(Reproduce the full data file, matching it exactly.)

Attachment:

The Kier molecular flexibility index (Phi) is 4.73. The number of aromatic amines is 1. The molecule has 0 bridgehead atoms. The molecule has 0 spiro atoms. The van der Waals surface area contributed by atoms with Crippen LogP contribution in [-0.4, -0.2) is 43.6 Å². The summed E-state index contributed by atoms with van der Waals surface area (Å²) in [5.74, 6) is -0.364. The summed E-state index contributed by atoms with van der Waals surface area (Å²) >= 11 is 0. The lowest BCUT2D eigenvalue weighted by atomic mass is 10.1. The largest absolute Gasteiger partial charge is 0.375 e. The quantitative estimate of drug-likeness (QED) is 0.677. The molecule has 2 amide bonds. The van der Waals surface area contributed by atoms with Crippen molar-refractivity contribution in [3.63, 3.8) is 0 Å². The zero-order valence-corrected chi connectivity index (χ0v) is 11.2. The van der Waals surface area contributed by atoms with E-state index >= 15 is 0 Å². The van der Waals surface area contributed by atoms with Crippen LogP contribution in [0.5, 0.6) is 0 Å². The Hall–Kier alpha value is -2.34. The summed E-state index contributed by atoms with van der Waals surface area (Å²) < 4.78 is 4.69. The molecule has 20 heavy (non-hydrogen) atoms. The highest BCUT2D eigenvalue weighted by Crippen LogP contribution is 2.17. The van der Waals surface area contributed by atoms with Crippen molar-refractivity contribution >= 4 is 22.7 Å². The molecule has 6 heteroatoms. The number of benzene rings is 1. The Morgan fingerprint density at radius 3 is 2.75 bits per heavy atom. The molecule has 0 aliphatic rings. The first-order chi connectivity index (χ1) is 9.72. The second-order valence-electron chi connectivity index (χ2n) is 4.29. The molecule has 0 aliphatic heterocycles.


The Kier molecular flexibility index (Phi) is 4.73. The number of aromatic amines is 1. The molecule has 0 bridgehead atoms. The molecule has 0 spiro atoms. The van der Waals surface area contributed by atoms with Crippen LogP contribution in [-0.4, -0.2) is 43.6 Å². The summed E-state index contributed by atoms with van der Waals surface area (Å²) in [5.74, 6) is -0.364. The summed E-state index contributed by atoms with van der Waals surface area (Å²) >= 11 is 0. The lowest BCUT2D eigenvalue weighted by atomic mass is 10.1. The largest absolute Gasteiger partial charge is 0.375 e. The quantitative estimate of drug-likeness (QED) is 0.677. The molecule has 2 amide bonds. The van der Waals surface area contributed by atoms with Crippen molar-refractivity contribution in [3.63, 3.8) is 0 Å². The zero-order valence-corrected chi connectivity index (χ0v) is 11.2. The van der Waals surface area contributed by atoms with E-state index >= 15 is 0 Å². The van der Waals surface area contributed by atoms with Crippen LogP contribution in [0.5, 0.6) is 0 Å². The Hall–Kier alpha value is -2.34. The summed E-state index contributed by atoms with van der Waals surface area (Å²) < 4.78 is 4.69. The molecule has 20 heavy (non-hydrogen) atoms. The highest BCUT2D eigenvalue weighted by Crippen LogP contribution is 2.17. The van der Waals surface area contributed by atoms with Crippen molar-refractivity contribution >= 4 is 22.7 Å². The molecule has 6 heteroatoms. The number of benzene rings is 1. The Morgan fingerprint density at radius 3 is 2.75 bits per heavy atom. The molecule has 0 aliphatic rings. The first-order chi connectivity index (χ1) is 9.72. The second-order valence-electron chi connectivity index (χ2n) is 4.29. The molecule has 0 aliphatic heterocycles.